Our Dataset of the Month for August 2015 is Bathing Water Quality.
Our Dataset of the Month for August 2015 is Bathing Water Quality 2015
Fingal has 12 beautiful beaches located along its 88 kilometer coastline.
9 of these beaches are designated bathing areas which are monitored, managed and assessed for water quality under the Bathing Water Quality Regulations, 2008 (S.I. No. 79 of 2008). The Regulations:
- focus on the protection of bather health by means of strict standards for water quality and an assessment method;
- establish a proactive approach for the assessment of possible pollution risks and the management of bathing waters;
- promote increased public involvement and improved dissemination of information on bathing water quality to the public.
Fingal County Council monitors the water at these beaches from mid-May to September every year. Information is made available to the public on the total number of 2 different bacteria i.e. Escherichia Coli and Enterococci, present in the water. The Bathing Water Regulations set out strict microbiological threshold values for these bacteria, which significantly reduce the risk of contracting gastro-intestinal illness from bathing. These bacteria are not visible and so water samples are taken and tested in a laboratory. The number of bacteria in a 100ml sample of seawater is recorded. Samples are taken at least every two weeks.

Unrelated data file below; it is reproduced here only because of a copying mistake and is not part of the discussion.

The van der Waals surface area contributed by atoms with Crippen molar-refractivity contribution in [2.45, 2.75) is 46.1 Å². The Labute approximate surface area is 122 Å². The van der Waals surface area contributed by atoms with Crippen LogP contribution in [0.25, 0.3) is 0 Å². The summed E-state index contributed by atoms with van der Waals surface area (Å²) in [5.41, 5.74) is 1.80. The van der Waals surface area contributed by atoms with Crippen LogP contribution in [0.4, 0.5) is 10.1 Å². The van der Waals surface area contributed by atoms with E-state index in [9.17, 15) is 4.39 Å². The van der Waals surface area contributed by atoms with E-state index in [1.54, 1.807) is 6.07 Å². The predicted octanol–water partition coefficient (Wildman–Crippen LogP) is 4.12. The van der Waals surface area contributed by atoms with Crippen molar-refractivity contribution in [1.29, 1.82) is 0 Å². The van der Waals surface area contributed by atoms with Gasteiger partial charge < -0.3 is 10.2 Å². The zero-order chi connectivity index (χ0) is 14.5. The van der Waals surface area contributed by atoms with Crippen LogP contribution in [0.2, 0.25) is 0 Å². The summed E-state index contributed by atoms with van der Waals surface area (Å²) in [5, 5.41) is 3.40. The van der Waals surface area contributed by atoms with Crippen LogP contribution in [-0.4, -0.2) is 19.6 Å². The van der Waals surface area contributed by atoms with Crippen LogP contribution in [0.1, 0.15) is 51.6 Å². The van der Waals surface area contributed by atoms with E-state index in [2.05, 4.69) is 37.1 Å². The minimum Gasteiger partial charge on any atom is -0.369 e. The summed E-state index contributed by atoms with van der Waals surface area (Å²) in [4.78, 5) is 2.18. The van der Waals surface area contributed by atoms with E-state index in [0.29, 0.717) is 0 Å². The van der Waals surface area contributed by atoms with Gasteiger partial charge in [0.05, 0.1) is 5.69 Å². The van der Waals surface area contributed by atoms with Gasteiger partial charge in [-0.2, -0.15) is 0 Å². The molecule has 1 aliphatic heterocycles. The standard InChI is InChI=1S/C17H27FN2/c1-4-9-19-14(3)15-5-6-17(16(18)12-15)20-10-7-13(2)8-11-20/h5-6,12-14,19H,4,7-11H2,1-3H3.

Brook Beach, Portrane
- Escherichia Coli count must be less than 2,000 per 100ml for 95% of all samples to comply with the Mandatory Value, and less then 100 per 100ml for 80% of samples to comply with the Guide Value.
- Enterococci must be less than 100 per 100ml for 90% of all samples to comply with the Guide Value. Please note that there is no the Mandatory Value for Enterococci.
These data from these measurements is contained in the Bathing Water Quality 2015 Dataset.
This data is also displayed in graphs on noticeboards at each beach.
The Regulations also specify a classification system for bathing water quality based on four classifications 'Excellent’, ‘Good’, 'Sufficient' and ‘Poor’. The classification of bathing waters is determined, in general, on the basis of a four-year period instead of the monitoring results from a single bathing season. This means that the classification is less susceptible to bad weather or one-off incidents. The classifications for each Bathing Water area are displayed on the national Splash website managed by the Environmental Protection Agency.
Blue Flag Status
To achieve Blue Flag Status the quality of bathing water must comply with the Guide Value. Water quality classifications are made using results covering a four year period rather than just the past season’s results and against stringent bacterial limits designed to increase the protection of bather health.
Examples of Reuse
Splash - National Bathing Water website
Bathing Water Quality 2014
Bathing Water Quality 2013
Bathing Water Quality 2012
Bathing Water Quality 2011
Bathing Water Quality 2010